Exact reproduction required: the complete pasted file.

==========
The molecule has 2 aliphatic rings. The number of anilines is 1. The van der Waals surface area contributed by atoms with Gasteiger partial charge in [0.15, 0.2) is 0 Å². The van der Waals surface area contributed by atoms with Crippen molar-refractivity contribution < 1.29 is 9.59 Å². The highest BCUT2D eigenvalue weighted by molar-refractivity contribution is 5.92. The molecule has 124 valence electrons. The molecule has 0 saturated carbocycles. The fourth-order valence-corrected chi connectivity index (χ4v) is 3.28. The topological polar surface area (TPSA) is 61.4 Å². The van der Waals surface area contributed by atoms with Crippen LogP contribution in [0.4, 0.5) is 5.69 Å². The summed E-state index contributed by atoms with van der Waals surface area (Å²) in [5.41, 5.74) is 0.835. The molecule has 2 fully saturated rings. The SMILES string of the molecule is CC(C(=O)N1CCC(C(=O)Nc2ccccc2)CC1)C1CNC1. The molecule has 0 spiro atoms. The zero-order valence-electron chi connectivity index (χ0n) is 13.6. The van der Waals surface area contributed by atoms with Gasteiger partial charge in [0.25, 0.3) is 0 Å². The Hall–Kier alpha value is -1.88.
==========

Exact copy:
The molecule has 2 aliphatic rings. The number of anilines is 1. The van der Waals surface area contributed by atoms with Gasteiger partial charge in [0.15, 0.2) is 0 Å². The van der Waals surface area contributed by atoms with Crippen molar-refractivity contribution < 1.29 is 9.59 Å². The highest BCUT2D eigenvalue weighted by molar-refractivity contribution is 5.92. The molecule has 124 valence electrons. The molecule has 0 saturated carbocycles. The fourth-order valence-corrected chi connectivity index (χ4v) is 3.28. The topological polar surface area (TPSA) is 61.4 Å². The van der Waals surface area contributed by atoms with Crippen LogP contribution in [0.4, 0.5) is 5.69 Å². The summed E-state index contributed by atoms with van der Waals surface area (Å²) in [5.41, 5.74) is 0.835. The molecule has 2 fully saturated rings. The SMILES string of the molecule is CC(C(=O)N1CCC(C(=O)Nc2ccccc2)CC1)C1CNC1. The molecule has 0 spiro atoms. The zero-order valence-electron chi connectivity index (χ0n) is 13.6. The van der Waals surface area contributed by atoms with Gasteiger partial charge in [0.25, 0.3) is 0 Å². The Hall–Kier alpha value is -1.88.